Research and teaching

Our environment

We nurture excellence in research and teaching and recognise the strong link between the two. All our research brings benefit back to our teaching and many areas of our research have an environmental element. These include climate change, sustainability in engineering and systems, how connecting with nature benefits wellbeing, and the impact of tourism.

Responsible Futures

We aim to put sustainability at the heart of education. The University of Derby and the Derby Union of Students are working together to gain accreditation to the Responsible Futures scheme run by the National Union of Students (NUS). Our aim is to embed social responsibility and sustainability throughout our students' journey by working both formally and informally to increase their awareness of sustainability. 

The Responsible Futures scheme isn't just about doing the recycling properly - it's about giving our students the skills and experience they need to thrive as global citizens. The NUS has a list of criteria - mandatory and optional - which provides a framework for the scheme. The NUS trains our students to audit our work on Responsible Futures.  

"We need an education system which creates graduates who meet the challenges of the century ahead, not repeat the mistakes of the century behind us. We want all graduates to have the knowledge and understanding, skills and attributes needed to contribute positively to social responsibility and sustainability." NUS Responsible Futures

If you are a member of staff or a college team interested in including or increasing the amount of education for sustainable development within your programmes or modules, please contact your member of the Responsible Futures Working Group, Rosemary Horry at r.e.horry@derby.ac.uk or Joel Klaff at j.l.klaff@derby.ac.uk.

If you are a student interested in increasing your knowledge and experience of sustainability or you are interested in working on an environmental project which could link to an assignment, please contact Rosemary Horry at r.e.horry@derby.ac.uk.

Take a look at the UN Sustainable Development Goals to learn about the issues and see how you can help.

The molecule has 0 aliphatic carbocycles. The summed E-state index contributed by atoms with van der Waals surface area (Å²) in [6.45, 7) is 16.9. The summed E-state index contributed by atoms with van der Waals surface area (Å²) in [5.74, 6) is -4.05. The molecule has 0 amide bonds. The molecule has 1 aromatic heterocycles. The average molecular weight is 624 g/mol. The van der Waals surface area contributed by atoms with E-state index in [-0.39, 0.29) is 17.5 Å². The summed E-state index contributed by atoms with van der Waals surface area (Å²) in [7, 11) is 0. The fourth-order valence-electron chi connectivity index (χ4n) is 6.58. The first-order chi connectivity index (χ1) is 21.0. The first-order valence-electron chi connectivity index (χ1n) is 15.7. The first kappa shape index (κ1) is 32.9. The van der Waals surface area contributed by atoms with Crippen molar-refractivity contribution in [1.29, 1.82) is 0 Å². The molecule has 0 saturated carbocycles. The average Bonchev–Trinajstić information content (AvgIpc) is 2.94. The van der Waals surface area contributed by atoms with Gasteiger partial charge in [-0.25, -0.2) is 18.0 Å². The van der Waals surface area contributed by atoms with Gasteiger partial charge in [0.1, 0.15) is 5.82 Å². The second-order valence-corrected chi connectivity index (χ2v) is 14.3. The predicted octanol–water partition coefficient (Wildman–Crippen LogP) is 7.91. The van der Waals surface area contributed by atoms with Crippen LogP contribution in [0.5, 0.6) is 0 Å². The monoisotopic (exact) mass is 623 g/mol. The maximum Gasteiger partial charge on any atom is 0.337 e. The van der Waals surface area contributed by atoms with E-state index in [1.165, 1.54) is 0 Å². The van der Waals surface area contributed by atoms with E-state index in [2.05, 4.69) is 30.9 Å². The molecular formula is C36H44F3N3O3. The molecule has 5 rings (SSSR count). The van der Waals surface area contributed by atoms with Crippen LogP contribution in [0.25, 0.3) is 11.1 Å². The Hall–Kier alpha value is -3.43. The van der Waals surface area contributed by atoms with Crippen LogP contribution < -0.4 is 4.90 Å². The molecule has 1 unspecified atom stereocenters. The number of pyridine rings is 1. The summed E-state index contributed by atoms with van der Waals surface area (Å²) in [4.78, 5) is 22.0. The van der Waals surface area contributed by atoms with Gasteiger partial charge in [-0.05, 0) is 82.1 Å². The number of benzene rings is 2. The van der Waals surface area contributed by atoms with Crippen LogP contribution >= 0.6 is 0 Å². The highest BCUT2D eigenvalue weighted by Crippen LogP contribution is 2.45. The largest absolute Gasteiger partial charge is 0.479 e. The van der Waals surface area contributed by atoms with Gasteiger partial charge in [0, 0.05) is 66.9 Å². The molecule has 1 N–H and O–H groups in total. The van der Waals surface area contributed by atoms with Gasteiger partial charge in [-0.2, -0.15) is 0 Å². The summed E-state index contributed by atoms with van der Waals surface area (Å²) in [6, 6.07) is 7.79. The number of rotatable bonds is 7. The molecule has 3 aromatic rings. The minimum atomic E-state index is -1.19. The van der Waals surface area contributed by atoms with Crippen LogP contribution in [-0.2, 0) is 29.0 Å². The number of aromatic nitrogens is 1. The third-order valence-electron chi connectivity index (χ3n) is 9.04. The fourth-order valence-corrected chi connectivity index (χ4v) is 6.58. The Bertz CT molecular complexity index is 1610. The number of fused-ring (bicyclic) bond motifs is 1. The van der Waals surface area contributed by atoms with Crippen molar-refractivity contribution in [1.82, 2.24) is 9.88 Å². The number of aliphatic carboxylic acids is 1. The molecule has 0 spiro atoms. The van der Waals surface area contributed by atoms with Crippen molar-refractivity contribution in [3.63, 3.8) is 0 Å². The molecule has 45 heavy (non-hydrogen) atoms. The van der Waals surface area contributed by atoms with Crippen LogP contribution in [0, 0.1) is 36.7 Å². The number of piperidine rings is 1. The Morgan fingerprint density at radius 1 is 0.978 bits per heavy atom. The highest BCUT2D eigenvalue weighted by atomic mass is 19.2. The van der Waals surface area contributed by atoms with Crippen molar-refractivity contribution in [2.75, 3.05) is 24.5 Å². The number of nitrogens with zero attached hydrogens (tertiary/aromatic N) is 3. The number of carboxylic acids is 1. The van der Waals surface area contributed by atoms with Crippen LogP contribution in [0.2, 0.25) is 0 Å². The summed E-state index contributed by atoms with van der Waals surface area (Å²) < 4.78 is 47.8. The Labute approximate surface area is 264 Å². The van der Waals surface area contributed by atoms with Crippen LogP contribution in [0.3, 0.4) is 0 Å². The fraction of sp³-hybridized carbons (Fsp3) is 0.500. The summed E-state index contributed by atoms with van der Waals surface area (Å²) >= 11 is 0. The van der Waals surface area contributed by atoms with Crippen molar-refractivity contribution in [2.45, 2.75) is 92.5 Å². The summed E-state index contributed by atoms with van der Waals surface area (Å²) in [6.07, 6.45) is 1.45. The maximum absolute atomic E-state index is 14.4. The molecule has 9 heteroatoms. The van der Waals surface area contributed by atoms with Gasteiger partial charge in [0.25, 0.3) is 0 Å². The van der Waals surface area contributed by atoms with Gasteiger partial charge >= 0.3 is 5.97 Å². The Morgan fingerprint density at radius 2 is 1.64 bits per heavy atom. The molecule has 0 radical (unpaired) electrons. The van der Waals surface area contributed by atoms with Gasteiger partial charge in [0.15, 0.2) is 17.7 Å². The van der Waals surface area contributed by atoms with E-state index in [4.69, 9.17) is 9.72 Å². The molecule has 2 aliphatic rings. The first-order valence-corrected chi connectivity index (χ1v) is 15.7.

2nd Year Extended Diploma Art & Design Year 2 – 5 week project

The theme for this project is ‘Trash to Treasure’, the conversion of trash into a unique product, garment or art work. This project is all about students creating an imaginative and personal response to the theme. Using recycled/found materials and considering the theme of recycling/upcycling, the task is to design and make an outcome within their specialist area of interest, this could be textiles, 3D, illustration etc.

Students begin with a trip to Les Oakes reclamation yard and they collect all things recyclable to produce their outcomes with. In the past we have had dresses from empty crisp packets, chairs out of cardboard, ball gowns from bin bags, jewelry from electrical wires. 

1st Year Diploma Art & Design – Cycle of Good – 4 week project

Cycle of Good is a social enterprise designed to raise charitable funds for Krizevac Project which is a UK registered charity established to help end poverty in some of the poorest communities in the world. Krizevac sets up not-for-profit trading enterprises and make all their own funds through ethical trading relationships.

The majority of their work is in a township called Chilomoni in Malawi, one of the poorest townships in one of the poorest countries in the world. Cycle of Good is the latest enterprise to join the Beehive group. Currently employing 12 Malawian tailors full time, but with ambitions to grow this to a team of 100, they earn a good wage and can support their families.

Their ethos is to:

  • Value people; our team and our customers, and treat them fairly
  • Value resources; we reduce waste, recycle wherever possible and care for our environment by being frugal in the way we work
  • Be creative yet practical in our innovations; so we craft lasting products that serve a purpose